D.C. housing director Robert L. Moore has announced that the 40 remaining city-owned properties on Bates Street NW, a problem-ridden urban renewal project in Shaw, will be sold at bargain prices and below-market mortgage interest rates beginning next week.

Moore told an organization of area housing officials on Tuesday that the city will offer the homes with 30-year financing at 11 percent--well below the current 17 percent market rate--because of an agreement worked out between the city and the Federal National Mortgage Association (FNMA).

Bennie Dixon, the FNMA community development director who negotiated the agreement with the city, said the interest rate will be 12.5 percent, not the 11 percent announced by Moore.

But Dixon confirmed that under the agreement, the city in effect will subsidize the mortgages, estimated to eventually total about $3 million. In turn, FNMA has agreed to purchase 60 percent of the total mortgage exposure.

The agreement is the city's latest attempt to complete the moribund project, which was launched as a showpiece for Mayor Marion Barry's housing program and an opportunity to display new opportunities for minority developers.

After an initial sales surge brought about 60 new homeowners to Bates Street and its surrounding blocks, escalating interest rates combined with average sales prices of $80,000 to price the houses out of the range of young professional singles and couples, the group first attracted to the area.

"It's a godsend," said Moore, speaking of the agreement Tuesday following the meeting of the Potomac Chapter of the National Association of Housing and Renewal Officials. "It's a new way to provide home ownership in a high-interest market."

With lowered prices of $63,000 and long-term financing at 11 or 12.5 percent interest, the monthly payments of principal and interest will range from $619 to $693, instead of $927 a month at 17 percent.

Under the complicated agreement, the city will lend the developers of the Bates Street project--Jack W. White, George Holmes, John E. Haley and Dennis Makielski--$1.2 million interest-free to renovate the gutted two-story brick shells into three-bedroom homes with air-conditioning, wall-to-wall carpeting and fireplaces.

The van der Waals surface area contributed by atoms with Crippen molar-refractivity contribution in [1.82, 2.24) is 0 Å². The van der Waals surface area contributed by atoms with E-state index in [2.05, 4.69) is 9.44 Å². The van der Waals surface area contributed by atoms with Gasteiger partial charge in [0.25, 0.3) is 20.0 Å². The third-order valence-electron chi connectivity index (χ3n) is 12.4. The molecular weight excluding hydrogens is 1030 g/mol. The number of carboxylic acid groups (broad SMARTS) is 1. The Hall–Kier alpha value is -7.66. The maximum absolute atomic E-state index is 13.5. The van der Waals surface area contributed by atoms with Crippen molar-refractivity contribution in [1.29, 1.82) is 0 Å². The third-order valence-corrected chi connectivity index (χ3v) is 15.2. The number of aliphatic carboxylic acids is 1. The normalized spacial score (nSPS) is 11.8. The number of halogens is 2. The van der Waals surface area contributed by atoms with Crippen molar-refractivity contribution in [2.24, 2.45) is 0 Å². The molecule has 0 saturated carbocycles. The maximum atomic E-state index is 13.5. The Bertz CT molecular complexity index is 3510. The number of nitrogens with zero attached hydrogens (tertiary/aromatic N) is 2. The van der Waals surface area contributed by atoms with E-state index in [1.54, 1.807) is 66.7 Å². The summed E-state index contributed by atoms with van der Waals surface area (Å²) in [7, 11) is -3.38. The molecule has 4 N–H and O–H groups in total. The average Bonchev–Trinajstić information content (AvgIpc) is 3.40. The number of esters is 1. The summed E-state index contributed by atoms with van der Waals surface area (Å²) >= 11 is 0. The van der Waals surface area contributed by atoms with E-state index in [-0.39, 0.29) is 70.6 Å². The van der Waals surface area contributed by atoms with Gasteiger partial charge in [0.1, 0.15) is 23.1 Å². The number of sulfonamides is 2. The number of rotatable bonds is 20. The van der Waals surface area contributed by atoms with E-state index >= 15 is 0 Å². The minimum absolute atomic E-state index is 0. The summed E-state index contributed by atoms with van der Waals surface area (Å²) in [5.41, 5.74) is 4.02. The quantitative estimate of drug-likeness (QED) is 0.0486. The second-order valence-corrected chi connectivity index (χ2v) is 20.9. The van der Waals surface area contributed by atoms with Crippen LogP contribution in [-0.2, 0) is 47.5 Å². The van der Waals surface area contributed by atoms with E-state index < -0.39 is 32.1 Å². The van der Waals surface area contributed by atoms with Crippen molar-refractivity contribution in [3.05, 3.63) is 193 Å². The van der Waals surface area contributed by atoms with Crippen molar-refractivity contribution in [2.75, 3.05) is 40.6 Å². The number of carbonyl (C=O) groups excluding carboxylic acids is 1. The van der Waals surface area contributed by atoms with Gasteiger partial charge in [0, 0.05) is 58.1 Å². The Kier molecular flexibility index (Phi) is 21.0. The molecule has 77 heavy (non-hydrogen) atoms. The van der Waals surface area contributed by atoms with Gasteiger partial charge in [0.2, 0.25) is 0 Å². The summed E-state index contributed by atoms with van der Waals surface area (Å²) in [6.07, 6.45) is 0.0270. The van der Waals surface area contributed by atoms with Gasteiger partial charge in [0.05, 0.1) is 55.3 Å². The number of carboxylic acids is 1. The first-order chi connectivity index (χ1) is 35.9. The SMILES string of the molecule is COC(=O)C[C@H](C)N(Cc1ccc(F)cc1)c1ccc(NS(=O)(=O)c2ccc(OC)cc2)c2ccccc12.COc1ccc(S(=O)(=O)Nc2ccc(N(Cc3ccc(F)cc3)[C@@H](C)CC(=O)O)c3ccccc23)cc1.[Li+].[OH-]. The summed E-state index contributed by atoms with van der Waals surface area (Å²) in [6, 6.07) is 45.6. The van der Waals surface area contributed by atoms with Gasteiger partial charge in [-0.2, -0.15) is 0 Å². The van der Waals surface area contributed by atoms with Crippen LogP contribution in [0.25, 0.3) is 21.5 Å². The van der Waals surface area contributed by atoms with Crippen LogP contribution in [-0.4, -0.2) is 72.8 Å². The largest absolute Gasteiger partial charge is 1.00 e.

Usually the developers would have to go to a bank to get such construction loans, and would then repay the lender in full as the properties were sold. In this case the city is the lender, and has agreed to accept only 60 percent of its money at sale and the rest over the 30-year life of the mortgage at 1 percent interest--an arrangement that amounts to a city subsidy.

Inner-City Federal Savings and Loan Co. will provide the mortgage money to the home buyers, and then FNMA will purchase 60 percent of that loan exposure. When a homeowner pays the mortgage each month the money will be split three ways--60 percent to FNMA, 35 percent to the city and the remainder to the savings and loan.

Moore told the housing group that the city had a commitment for up to $50 million in loans from FNMA that would go toward other projects. But FNMA official Dixon said that was "absolutely not correct" and that his agency was committed only to the Bates Street project, although it would consider involvement with other projects if they fit FNMA's criteria.

The Bates Street project has been beset with financial problems and accompanying delays practically from the beginning. Subcontractors complained they were not paid, and by late last year nearly $3 million in liens had been filed against the developers. The developers could not be reached for comment yesterday on the status of the liens.